U.A. Fanthorpe

In sallow summer
The loud-mouthed birds
peer through my hedges
As brown as swallows.

In an acrid autumn
High-flying birds
Splay in formation
As brown as magpies.

In the wan winter
Audacious birds
Besiege my windows
As brown as robins.

In sepia spring
The punctual birds
Resume their habits
As brown as blossom.

At the other extreme, people who hear, taste or smell colour exist. They have synesthesia, a rare neurological condition in which two or more of the senses entwine. I’ve had several student writers over the years with synesthesia and they’ve produced amazing work.

After the class discussion, we wrote a poem together just to get into the swing of thinking about colour before our splurge time of free writing –

Tuesday Class Poem – Godfrey Street, Bentleigh

Tuesday, a scarlet day, like a magnificent sunset
It’s a blushing woman, ‘Gone with the Wind.’
It’s a juicy Victoria plum dripping sweetness
It’s a burning bush splashing golden sparks
It’s the last glass of claret enriching palates
It’s a heated argument getting out of hand
It’s a colicky baby seeking comfort

Monday Class Poem, Mordialloc Neighbourhood House

Red is Monday, in writing class
A happy day full of friendship
An energetic day like an express train
A red-leg day watching doves dance in the garden
A fired-up day flickering like flames
An angry day falling out of bed
A passionate day – beware of love
A taxi day stopping at all the traffic lights
A red-letter day writing in class


Encouraging each other to ‘think outside the box’  we splurged using the paint cards as a starting point:

What Colour is Tolerance?
Mairi Neil

Green comes in forty shades
The Irish folk group sings
Soft moss by rivers streaming
Tarragon glory of fairy rings

Ireland the true emerald isle
Celtic forests delight and intrigue
Crushed pine perfumes the air
Woodland ferns soften history’s deeds.

When English mist descended
Paradise green became no more
Even Dublin Bay laced with blood
Years of bomb blasts and gore.

Like the famed Amazon jungle
Impenetrable; peace seemed futile
But as spring buds banish winter
Persistence gave reason to smile!

From green felt to cameo silk
Ireland’s metamorphoses proudly displayed
Acceptance of all shades of green and pink
In May 2015, history is made!


Greening Me

Mairi Neil

I want to be green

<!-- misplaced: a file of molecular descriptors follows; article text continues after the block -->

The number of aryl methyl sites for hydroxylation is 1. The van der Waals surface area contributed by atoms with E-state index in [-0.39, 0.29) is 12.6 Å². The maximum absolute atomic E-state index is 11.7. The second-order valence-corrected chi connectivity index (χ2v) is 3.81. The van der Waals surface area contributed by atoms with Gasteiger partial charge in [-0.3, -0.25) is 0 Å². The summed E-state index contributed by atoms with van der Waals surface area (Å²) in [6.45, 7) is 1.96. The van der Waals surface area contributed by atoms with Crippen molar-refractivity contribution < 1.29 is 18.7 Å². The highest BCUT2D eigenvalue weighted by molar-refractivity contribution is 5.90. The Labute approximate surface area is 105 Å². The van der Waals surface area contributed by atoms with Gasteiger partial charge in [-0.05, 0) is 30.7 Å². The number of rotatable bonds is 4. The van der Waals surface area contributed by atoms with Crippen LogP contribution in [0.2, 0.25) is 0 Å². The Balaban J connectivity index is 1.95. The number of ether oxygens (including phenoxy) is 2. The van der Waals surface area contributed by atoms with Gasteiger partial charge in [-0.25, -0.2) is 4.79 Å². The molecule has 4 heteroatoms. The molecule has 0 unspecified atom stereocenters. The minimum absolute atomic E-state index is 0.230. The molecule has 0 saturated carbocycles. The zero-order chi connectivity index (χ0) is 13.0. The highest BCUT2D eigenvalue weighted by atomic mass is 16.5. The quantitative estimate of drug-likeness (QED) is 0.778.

Because the grass is green
Grass grows everywhere
I’d travel far across lands
Meet up with different grasses
Grow anywhere and fit in

I want to be green
Because Kermit the Frog is green
A reminder of childhood
Innocence, laughter and fun,
Easy to be green, like Kermit
Revisiting a joyous green

I want to be green
Because many vegetables are green
The ones really good for you
Green vegetables are nutritional
I’m glad to be healthy and alive
A tasty green too

I want to be green
Because my mother was Irish
The Emerald Isle in my blood
Celtic music and folklore
Memories of Mum in my heart
Green the colour of my love.


Colours of a Writer’s Day
Mairi Neil

What is blue? Ink is blue
When my pen flows free and true
What is white? My notebook page
Words rolling raw at every stage.
What is violet? My thoughts a jumble
Ideas, emotions, fears all tumble.
What is brown? My desk is brown
Where I smile and also frown.
What is green? My garden’s green
Daily relief from the computer screen.
What is yellow? My lamp is yellow
Evening air oh, so mellow.
What is red? My editing pen…
Write, rewrite, rewrite again!


Autumn Feast
Mairi Neil

Frenzied and flaming
Leaves flicked in the air
Scattered by a bitter wind
Whistling through the park
From the icy southern ocean.

Falling autumnal leaves
A plush velvet carpet
Colours of a Caribbean dawn
And Moroccan dusk.

Children skip and skitter
Cherry Ripes and Candy Canes
Giggling and rosy-cheeked
Kicking and throwing leaves

Into nutmeg clusters
Roasted pumpkin piles
Sunflower symphonies
Ruby fountains
Grecian garlands
And emerald delights.

The crunch and crackle
Scuff and crinkle
Perfumes the air…
Eucalyptus, pine, mellow maple
Mature oak, liquidambar
Eastern spice and lemon chiffon.

The sky a Damson dream
Angry clouds of volcanic ash
Dissipate and make way for
The marble swirl of autumn glory
Truly a feast for the poet’s eye!

Next week it will be exciting to read the polished poems produced by the writers and any new inspirations they produce.

What role does colour play in your writing life?

Memories, Mirrors and Musings to stir the Muse!

She glances at the photo, and the pilot light of memory flickers in her eyes.

Frank Deford


Where have the summer holidays gone? What happened to all my writing plans? The household tasks? The ‘to participate’ list for Melbourne’s wonderful festivals, events and permanent art venues? The catch-up cuppas with friends?